Each time I finish a series, I think it will be the last one made that way. I try not to repeat myself or fall into a good formula that always works. Up to now I’ve managed to accomplish that. To give an example, at this moment I think I am done photographing other people. I am now working with glass plate negatives from the 19th century as well as photographing landscapes related to early photography. My works represent a moment of my life that cannot be repeated.
LC: Despite your commitment to documentary, many of your works (especially those in colour) are classically beautiful and some will be hanging at Paris Photo (an art fair). What is the relationship between documentary photography and beauty? Between documentary and art? Is there any tension?
AS: I believe all photographs are documentarian. I am a photographer. I have been living from my work since I turned 21 years old. That means that at an early point, I had to face a difficult transition: from making works purely out of curiosity (without thinking about the commercial value), to eventually having my work exhibited at Paris Photo, in the heart of Europe.
Beauty could be a trap if it’s abused. But I don’t look for beauty; I just find it there sometimes. I try to reach beauty from a personal perspective—I mean, I need to love what I photograph and then I find beauty. But everything needs to be balanced. Beauty, sometimes, could separate you from what you see.
Also, I make sure to continue my relationships with the people I portray. I don’t just disappear from their lives. All the series that took me many years to complete were only possible because my subjects worked with me to make them happen. So now, I try to share the work as widely as possible.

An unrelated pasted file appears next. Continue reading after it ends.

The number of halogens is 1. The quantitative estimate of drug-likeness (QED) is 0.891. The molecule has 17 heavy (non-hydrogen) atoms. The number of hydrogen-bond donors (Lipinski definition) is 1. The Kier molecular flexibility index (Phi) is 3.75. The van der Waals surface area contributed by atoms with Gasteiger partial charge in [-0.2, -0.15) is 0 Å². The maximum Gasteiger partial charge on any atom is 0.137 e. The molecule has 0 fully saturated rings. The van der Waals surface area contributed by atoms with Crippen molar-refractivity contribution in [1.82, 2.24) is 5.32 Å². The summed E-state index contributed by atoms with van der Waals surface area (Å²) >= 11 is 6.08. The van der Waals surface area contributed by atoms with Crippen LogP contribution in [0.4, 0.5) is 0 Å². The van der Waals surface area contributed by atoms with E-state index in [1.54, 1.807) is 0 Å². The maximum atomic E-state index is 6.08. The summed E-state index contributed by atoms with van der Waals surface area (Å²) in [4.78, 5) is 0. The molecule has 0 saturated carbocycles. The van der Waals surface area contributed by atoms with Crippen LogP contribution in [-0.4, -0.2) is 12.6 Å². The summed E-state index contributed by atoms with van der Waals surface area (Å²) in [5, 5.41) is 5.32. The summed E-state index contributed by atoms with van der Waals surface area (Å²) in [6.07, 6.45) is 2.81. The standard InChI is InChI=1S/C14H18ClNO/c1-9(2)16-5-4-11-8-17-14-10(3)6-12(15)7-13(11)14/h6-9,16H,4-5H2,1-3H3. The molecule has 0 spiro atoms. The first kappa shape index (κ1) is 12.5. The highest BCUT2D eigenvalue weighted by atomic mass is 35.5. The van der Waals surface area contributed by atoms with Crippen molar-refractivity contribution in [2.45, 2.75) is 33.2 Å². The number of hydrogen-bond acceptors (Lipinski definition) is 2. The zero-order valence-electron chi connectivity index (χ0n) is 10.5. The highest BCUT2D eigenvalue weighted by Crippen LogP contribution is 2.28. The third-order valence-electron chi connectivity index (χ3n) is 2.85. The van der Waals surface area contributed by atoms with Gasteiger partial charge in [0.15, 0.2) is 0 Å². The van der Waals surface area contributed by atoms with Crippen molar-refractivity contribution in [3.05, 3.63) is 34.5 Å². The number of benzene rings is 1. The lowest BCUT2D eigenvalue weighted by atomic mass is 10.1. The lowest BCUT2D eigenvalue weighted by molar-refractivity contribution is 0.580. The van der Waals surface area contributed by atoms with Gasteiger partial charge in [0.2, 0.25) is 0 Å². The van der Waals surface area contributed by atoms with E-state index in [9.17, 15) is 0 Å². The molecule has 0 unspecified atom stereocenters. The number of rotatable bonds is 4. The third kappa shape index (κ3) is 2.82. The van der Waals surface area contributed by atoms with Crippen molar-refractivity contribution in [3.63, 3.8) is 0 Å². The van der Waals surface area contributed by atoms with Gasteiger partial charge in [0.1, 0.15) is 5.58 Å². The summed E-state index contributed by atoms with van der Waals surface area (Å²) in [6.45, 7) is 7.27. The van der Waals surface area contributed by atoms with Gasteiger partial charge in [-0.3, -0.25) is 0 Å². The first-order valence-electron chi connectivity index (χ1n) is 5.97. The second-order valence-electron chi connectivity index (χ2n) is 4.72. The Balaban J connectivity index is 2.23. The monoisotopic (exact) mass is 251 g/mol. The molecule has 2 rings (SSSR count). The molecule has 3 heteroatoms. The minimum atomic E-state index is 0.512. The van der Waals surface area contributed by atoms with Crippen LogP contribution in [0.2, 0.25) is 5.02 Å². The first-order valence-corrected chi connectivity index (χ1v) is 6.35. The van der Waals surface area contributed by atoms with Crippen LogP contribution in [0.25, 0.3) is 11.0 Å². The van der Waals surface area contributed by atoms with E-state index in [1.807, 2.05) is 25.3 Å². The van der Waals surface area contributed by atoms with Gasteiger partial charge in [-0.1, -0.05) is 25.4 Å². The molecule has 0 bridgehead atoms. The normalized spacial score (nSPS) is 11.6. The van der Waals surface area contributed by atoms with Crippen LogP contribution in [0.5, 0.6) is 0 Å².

Still, if I don’t make new works, it’s all right for me. I could probably spend many years only printing my earlier work, as I have been very productive and have a lot of material that remains unpublished. I could probably afford to stop and think about what I have done so far to get some more perspective. For example, as I said, I don’t feel like making more portraits at the moment. I try to respect those internal wishes as much as I can.
Sometimes I see myself as a traitor. But I know I am not. I like photography beyond my own pictures. I like to study photography. There is this old discussion about photography being a document or being art. It is probably both and that is one of the strengths of the medium. But maybe in the digital era, photography is losing its documentarian side.
LC: You said once in an interview that “Art is a convention.” Can you explain a bit more what you meant by that?
AS: For me, it is much easier to appreciate photography than art. While art needs social conventions to exist, I can simply hold a photograph in my hands. I need the object. I do not care if it is art or not.
Nowadays it is becoming clear that photography is a major art. But when photography was born, painters despised it. They had to use their hands to make a painting while photographers were just operators of a machine, they said. But that means that the definition of art (and social conventions) change in tune with the world.
LC: You work brilliantly in both colour and black-and-white. Can you describe the feeling that compels you to shot in one way or the other?